Lund University is celebrating 350 years. Read more on lunduniversity.lu.se

Menu

Javascript is not activated in your browser. This website needs javascript activated to work properly.
You are here

Disposable Soma Theory and the Evolution of Maternal Effects on Ageing.

Author:
  • Joost van den Heuvel
  • Sinead English
  • Tobias Uller
Publishing year: 2016
Language: English
Publication/Series: PLoS ONE
Volume: 11
Issue: 1
Document type: Journal article
Publisher: Public Library of Science

Abstract english

Maternal effects are ubiquitous in nature and affect a wide range of offspring phenotypes. Recent research suggests that maternal effects also contribute to ageing, but the theoretical basis for these observations is poorly understood. Here we develop a simple model to derive expectations for (i) if maternal effects on ageing evolve; (ii) the strength of maternal effects on ageing relative to direct environmental effects; and (iii) the predicted relationships between environmental quality, maternal age and offspring lifespan. Our model is based on the disposable soma theory of ageing, and the key assumption is thus that mothers trade off their own somatic maintenance against investment in offspring. This trade-off affects the biological age of offspring at birth in terms of accumulated damage, as indicated by biomarkers such as oxidative stress or telomere length. We find that the optimal allocation between investment in maternal somatic investment and investment in offspring results in old mothers and mothers with low resource availability producing offspring with reduced life span. Furthermore, the effects are interactive, such that the strongest maternal age effects on offspring lifespan are found under low resource availability. These findings are broadly consistent with results from laboratory studies investigating the onset and rate of ageing and field studies examining maternal effects on ageing in the wild.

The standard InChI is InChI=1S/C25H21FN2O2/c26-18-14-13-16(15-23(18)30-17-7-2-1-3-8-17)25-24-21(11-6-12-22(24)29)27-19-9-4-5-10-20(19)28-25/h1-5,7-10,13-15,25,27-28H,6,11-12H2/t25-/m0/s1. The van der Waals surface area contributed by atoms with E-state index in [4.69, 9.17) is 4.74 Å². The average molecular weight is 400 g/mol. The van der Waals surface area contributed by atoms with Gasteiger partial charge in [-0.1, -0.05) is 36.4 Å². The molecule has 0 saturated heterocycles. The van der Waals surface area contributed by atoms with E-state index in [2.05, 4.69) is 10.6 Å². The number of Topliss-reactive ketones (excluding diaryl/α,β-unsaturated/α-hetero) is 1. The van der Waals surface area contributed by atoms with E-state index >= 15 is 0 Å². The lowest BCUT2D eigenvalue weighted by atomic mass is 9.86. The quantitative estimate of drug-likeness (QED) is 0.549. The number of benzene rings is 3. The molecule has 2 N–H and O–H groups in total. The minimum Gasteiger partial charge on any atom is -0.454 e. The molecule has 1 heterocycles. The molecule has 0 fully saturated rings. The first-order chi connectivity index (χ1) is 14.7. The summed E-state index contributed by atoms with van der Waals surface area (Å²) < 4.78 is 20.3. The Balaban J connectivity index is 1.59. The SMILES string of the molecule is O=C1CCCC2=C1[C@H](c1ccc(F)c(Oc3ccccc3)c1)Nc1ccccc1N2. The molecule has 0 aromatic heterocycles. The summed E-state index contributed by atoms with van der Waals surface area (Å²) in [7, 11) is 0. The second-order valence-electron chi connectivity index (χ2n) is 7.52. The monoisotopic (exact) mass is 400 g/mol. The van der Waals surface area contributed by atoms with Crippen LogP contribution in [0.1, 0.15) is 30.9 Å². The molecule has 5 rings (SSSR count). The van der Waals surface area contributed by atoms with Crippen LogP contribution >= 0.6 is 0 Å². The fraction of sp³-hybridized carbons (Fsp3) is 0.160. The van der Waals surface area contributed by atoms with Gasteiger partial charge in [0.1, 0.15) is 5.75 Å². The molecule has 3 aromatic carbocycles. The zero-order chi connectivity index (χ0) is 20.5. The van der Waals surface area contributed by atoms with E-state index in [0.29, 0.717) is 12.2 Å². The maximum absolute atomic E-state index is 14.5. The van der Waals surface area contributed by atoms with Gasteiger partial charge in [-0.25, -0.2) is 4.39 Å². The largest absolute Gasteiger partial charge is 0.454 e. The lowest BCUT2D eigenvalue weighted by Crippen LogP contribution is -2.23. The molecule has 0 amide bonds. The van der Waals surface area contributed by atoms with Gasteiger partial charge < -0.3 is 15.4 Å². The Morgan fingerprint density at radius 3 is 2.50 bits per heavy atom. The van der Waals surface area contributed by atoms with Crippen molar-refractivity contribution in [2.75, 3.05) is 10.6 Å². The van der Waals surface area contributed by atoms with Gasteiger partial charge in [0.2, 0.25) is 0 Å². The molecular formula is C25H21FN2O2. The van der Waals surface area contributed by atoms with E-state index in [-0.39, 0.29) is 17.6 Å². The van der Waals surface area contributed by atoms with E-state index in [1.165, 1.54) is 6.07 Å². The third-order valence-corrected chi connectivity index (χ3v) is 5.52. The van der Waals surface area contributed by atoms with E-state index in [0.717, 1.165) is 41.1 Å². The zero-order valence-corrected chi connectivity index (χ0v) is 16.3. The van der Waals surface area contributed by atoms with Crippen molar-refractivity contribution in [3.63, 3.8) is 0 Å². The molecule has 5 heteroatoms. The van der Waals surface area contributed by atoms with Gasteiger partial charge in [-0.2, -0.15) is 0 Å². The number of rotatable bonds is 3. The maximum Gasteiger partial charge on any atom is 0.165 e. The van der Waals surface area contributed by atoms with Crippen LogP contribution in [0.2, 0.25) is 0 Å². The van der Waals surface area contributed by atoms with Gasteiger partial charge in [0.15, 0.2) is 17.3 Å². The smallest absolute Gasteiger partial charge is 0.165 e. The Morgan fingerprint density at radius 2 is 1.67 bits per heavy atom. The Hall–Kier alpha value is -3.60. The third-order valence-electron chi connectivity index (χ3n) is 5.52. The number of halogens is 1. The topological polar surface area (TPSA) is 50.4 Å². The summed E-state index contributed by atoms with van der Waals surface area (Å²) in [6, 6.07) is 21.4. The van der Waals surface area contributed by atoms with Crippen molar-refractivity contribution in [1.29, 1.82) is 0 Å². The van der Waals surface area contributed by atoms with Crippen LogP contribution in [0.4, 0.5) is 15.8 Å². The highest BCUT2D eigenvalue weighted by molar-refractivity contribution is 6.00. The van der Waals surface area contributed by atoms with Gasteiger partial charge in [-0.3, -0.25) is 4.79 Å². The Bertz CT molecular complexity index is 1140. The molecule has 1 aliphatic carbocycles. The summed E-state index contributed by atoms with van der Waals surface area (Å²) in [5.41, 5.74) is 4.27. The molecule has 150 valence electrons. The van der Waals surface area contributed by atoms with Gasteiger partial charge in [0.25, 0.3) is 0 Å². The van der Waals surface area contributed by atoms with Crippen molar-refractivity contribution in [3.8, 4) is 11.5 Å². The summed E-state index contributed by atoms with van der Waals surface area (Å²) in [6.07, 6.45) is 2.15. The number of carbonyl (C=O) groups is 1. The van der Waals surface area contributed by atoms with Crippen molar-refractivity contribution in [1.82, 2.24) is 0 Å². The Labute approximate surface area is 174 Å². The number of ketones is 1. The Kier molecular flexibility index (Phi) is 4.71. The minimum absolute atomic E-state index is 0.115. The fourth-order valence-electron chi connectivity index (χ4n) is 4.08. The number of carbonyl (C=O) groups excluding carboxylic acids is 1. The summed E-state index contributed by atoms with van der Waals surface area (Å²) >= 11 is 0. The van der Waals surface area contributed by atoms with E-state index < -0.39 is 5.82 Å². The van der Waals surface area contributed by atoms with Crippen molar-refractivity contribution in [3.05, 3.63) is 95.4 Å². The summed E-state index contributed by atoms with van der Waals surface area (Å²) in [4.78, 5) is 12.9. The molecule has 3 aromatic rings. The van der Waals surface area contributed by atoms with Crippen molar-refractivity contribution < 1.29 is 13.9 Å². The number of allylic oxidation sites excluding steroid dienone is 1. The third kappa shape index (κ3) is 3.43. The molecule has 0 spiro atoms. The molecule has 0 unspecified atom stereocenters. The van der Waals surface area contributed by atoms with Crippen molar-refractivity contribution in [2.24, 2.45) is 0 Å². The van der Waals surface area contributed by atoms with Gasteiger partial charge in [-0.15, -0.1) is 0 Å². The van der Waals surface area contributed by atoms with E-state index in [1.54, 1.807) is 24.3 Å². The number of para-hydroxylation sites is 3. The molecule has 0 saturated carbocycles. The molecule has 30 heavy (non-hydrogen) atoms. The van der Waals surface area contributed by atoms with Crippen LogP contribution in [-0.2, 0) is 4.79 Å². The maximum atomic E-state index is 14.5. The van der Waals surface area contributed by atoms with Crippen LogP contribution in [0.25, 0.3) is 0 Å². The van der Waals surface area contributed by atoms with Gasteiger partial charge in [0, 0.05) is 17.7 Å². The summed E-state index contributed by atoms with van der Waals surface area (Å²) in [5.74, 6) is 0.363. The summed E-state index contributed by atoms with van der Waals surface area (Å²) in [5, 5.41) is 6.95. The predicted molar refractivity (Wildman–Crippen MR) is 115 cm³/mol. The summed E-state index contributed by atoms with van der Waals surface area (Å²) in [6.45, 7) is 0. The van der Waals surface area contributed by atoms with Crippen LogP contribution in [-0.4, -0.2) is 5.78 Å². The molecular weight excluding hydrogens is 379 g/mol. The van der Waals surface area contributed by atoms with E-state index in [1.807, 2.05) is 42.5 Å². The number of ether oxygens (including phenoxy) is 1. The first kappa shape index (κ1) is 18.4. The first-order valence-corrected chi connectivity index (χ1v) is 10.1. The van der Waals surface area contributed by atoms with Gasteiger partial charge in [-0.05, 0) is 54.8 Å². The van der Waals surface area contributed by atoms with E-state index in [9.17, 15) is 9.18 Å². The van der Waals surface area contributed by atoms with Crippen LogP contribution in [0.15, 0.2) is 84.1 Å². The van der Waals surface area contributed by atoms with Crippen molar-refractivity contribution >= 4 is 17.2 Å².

Keywords

  • Evolutionary Biology

Other

Published
  • ISSN: 1932-6203